Thursday, April 9, 2009

Chapter 7 - The Butterflies

Christian’s Sunday school class had brought some handmade butterflies fashioned of colored paper and wooden clothes pins, to help brighten his room during one of his stays in the hospital. The first one, I think. I used them to explain what death was like.
“Your body is like a cocoon. But some day, you will be free like the butterfly. Free of the body you suffer in,” was what I promised him.
We met another couple who had lost two children and was visiting another of their children, hospitalized on the fifth floor, also. They talked to Gary and me on the eve of Christian’s death. It was their experience that somehow, someday, God would give us a sign of some kind, perhaps through an especially natural way. Maybe a bird’s song, or the way the wind blows. We would know that Christian was alright and not lost to us forever. I believed it was possible.
In the four months we had been given to say goodbye to our cherished son, God’s Grace was always with us. Christian’s funeral was packed with adults and children alike. We sang his songs with nearly the same joy as he had. Tears mixed with happiness for one another for having known that little angel while he was here among us in this world. When the last word was said, the last flower laid down, the last condolence given, sorrow set in.

Gary, the kids, and I, got into the car and headed for home - that country place of serenity. But our hearts were hardly serene. We knew we would never see that place the same way again, not without Christian there. His birthday gifts and toys would never be touched by their owner again. Gary parked the car at the end of the long driveway that separated the meadow from the house set back in the woods. We hadn’t been home in weeks. He went ahead of me to check on things in the house. Do we still have our utilities? Where are the chickens?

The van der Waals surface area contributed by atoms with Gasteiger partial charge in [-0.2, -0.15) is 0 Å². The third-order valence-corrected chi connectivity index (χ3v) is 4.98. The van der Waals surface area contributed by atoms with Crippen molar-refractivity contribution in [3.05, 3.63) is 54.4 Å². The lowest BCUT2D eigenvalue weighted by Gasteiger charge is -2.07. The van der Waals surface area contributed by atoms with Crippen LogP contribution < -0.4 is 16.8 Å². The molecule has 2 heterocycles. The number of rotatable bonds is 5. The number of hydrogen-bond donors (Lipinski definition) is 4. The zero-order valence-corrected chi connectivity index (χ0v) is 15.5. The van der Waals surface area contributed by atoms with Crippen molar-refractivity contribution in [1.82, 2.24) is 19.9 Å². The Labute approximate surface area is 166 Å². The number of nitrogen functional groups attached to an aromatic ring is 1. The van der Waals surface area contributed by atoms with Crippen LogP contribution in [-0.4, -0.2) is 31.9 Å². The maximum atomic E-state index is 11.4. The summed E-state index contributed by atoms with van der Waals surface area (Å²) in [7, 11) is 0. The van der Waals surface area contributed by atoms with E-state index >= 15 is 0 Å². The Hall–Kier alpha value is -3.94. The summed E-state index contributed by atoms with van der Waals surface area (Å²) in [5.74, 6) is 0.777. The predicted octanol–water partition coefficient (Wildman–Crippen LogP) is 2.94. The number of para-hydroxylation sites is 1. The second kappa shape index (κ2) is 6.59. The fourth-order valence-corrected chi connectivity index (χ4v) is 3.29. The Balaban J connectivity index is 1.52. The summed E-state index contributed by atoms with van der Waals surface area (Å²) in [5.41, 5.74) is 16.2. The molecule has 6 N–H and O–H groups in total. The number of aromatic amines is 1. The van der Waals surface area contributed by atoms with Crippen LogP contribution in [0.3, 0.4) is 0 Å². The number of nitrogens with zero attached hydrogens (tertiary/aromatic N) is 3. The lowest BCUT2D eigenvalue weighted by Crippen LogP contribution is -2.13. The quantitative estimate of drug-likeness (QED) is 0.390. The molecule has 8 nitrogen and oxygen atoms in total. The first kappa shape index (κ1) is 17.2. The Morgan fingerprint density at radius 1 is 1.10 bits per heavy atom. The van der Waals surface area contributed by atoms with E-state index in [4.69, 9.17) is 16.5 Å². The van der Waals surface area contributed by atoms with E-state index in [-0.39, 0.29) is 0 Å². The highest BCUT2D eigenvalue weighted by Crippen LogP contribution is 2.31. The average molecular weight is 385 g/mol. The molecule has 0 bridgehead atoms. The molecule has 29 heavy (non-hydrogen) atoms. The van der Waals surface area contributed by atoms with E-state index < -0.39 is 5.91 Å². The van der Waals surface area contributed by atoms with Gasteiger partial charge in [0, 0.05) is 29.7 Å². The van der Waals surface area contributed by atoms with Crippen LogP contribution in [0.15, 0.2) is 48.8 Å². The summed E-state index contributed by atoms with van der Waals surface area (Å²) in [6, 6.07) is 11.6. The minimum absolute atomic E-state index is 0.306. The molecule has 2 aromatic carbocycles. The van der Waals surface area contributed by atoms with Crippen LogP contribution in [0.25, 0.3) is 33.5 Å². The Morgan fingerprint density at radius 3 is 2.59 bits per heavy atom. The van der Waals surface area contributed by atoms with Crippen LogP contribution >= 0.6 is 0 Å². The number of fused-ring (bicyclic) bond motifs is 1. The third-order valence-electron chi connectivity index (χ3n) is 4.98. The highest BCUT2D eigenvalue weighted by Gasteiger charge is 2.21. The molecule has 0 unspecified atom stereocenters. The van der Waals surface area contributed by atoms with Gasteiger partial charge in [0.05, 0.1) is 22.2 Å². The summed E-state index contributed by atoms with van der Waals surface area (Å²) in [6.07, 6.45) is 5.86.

As I looked from outside the car at what all must be unloaded, a big, brown, very plain butterfly seemed to deliberately float towards me and rested on my bosom. I was extremely elated to have the very hand of God touch me in this way.
“Gary! Look at this!” I shouted, pointing to that magnificent butterfly. It was slowly, calmly, flapping its wings. “Yeah, but look out there!” Gary said, pointing to the meadow. There in the bright sunshine, one year after the heavens first opened up, was even more of God’s Grace. Hundreds and hundreds of tiny yellow butterflies were literally carpeting the meadow! It seemed that Christian, or his essence, was moving everywhere - all at once. I thanked God for loving us this way. I saw God meeting us at the height of our despair and give us hope. There was no place I would rather have been than that God-appointed solace from the world and pain. He caused me to bust out laughing on that totally mournful day.
Since then, I have comforted the impoverished, hungry, homeless, grieving, and even the spiritually dead, with Christian’s words. It doesn’t take a very holy person to do God’s work at all, just a very humbled soul. We can all learn from Christian that we can face the ominous and even death, with the faith of a four year old.

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